Toronto‘s vibrant communities and multiculturalism bring the holidays to life in ways that will make you never want to go home; if you’re in Toronto this Christmas, here are some things not to miss.
Toronto is the city I hung out in after I got my driver’s license. As a teenager; and a twenty something, I spent many weekends in the city. I had favourite restaurants, neighbourhoods, and festivals. I have memories of the Blue Jays winning the World Series (twice!), and the days of celebrating along Yonge Street.
Ice-skating in an urban city is one of those holiday activities that never stops being romantic. The city of Toronto has over 50 outdoor ice rinks, almost all run by the city. Typical rink opening dates are from from Dec.1 until the second week of March, but a few rinks will open a bit earlier this year in late November.
Alright, so you’ve touched down and for whatever reason you’ve got just one day to make the most of your time in Toronto. Don’t fret. The old adage “If you want something done, give it to a busy man” applies here. You’re strapped on time, and there’s plenty to see, but if you look ahead and plan on seeing what best piques your interest, you’re sure to have a great time in this exciting Canadian city.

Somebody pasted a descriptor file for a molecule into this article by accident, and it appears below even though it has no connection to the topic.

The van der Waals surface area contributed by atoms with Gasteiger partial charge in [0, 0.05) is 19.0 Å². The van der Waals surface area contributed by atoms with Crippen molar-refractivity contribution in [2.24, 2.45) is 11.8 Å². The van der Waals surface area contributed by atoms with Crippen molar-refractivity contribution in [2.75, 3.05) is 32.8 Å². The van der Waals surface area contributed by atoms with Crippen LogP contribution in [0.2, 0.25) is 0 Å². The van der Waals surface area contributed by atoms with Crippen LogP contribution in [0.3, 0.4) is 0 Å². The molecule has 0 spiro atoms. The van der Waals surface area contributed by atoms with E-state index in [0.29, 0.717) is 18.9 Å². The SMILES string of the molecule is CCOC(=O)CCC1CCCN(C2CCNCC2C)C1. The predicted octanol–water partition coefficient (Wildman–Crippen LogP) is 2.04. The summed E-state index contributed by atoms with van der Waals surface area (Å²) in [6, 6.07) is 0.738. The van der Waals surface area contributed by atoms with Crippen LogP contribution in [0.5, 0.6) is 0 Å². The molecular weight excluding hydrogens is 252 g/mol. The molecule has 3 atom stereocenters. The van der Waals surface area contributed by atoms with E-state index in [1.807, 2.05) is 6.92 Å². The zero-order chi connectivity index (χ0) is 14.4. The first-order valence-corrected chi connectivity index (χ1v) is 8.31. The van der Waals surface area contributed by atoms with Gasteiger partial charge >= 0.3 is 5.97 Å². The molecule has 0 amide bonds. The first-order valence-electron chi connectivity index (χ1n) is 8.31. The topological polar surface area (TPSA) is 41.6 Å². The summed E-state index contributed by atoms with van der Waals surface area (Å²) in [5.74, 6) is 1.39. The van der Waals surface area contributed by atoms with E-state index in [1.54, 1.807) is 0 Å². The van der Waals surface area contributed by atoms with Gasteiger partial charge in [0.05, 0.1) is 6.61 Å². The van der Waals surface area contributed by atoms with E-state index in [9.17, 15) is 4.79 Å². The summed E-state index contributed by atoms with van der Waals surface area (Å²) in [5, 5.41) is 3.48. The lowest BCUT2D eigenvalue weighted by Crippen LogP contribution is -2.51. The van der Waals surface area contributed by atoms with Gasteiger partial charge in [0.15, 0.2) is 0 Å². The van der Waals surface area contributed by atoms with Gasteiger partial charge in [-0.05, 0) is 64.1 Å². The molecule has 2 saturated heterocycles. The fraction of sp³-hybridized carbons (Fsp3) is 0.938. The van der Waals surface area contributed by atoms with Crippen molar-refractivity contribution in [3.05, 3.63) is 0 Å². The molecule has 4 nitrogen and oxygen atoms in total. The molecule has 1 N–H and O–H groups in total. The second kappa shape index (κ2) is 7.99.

Two hundred and eight years old, the St. Lawrence Market has been housing vendors who care about nothing more than the wares they sell. It’s not just the sheer number of vendors here that makes this enormous market special, but the quality, the sense of community and the sense of being a landmark for Toronto—the pride that makes this market special. Today, over 120 vendors call the St. Lawrence Market home, and on the corner of Market and Front Streets you can see what makes this most special of markets so iconic.
Toronto is just a hop, skip, and a jump over the border into New York State and summer is an especially nice time to visit. If it’s your first time in Toronto, looking for free or cheap things to do in a city is often times a preferred method of seeing a town, as you’ll likely see it more as the locals do, and less as a tourist. That being said, what are the best free or cheap things to do in Toronto?